... To Nvidia nForce 590 MCP
|Source Platform||Target Controller||Successful Migration Possible?||Port Change Possible?||Plug & Play||Migrate with Windows Repair Installation||Rollback if Failed|
|Nvidia nForce3||Nvidia nForce 590||yes||yes||-||yes||-|
|Promise FastTrak 378||Nvidia nForce 590||no||-||-||-||yes|
|VIA VT8237||Nvidia nForce 590||no||yes||-||-||yes|
|Intel ICH6R||Nvidia nForce 590||no||-||-||-||yes|
Our migration efforts to the nForce 590 weren’t very successful unless we used an nForce 3 source system. Using the Promise controller, an Intel or a VIA source system, the existing RAID arrays weren’t even recognized; the system reported only empty hard drives. This is rather dangerous if you’re working with more drives, as you could confuse the RAID drives with other drives that might indeed be empty, and destroy your RAID array accidentally. The VIA controller’s RAID array was detected as a broken RAID 5 array by the nForce 590 MCP.
Migrating RAID arrays from one controller to another one is possible under only limited circumstances, due to the different implementations of RAID and hence different RAID signatures from controllers. We found that it is possible to migrate RAID arrays within controllers from the same manufacturer; for example, we were able to migrate any RAID array built on an Intel ICH5, ICH6, ICH7 or ICH8 controller to the ICH9. Going from the ICH8 to ICH9 didn’t require any effort at all, as the storage units seem to operate identically. Going from nForce3 to nForce 590 was also smooth, as was the transition from the Promise controller to the ATI/AMD 690 chipset and the SB600 Southbridge, as they are based on the same controller logic Compare Prices on RAID Controllers.
Even where successful, all migration procedures required a Windows XP repair installation, which is triggered by booting from the installation CD and selecting "Repair" instead of "Fresh install" at the time you choose the target partition. Luckily, it is always possible to stop the migration efforts and move a RAID array back to its initial controller without losing data.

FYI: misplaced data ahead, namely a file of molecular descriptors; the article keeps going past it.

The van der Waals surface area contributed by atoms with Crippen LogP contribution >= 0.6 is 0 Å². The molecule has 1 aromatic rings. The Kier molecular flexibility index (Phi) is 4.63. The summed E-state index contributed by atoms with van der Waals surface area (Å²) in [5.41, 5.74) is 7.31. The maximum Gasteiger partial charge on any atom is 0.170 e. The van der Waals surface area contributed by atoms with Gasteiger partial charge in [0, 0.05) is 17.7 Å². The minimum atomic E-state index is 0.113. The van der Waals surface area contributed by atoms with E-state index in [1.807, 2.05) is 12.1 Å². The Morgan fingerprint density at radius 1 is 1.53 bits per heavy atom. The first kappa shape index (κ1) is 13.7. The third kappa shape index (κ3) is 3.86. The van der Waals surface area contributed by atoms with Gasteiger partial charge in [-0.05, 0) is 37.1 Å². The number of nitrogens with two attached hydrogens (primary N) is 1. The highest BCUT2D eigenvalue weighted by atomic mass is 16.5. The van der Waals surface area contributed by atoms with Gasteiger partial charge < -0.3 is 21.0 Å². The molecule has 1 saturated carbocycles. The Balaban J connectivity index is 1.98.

So far, so good. But the tests for this article extended over more than a week, which shouldn’t be the case considering that even on-board RAID controllers have become very mighty. Multiple RAID modes and even multiple RAID installations on the same set of hard disks are easy to configure for up to six drives. Nvidia’s software will tell you if a drive fails, and it even tells you right under Windows which one to replace. But none of the controllers, whether the AMD SB600, Intel’s ICH9 or Nvidia’s nForce 5/6 MCP, can reliably discover an existing RAID array, let alone import one.
This clearly is an area that requires improvement, although we realize that it’s not easy: the actual implementation of RAID arrays is different across various manufacturers, as there is no specification. According to information we received from companies such as CBL Data Recovery and Kroll Ontrack, the RAID controller manufacturers aren’t cooperative when it comes to their RAID implementations.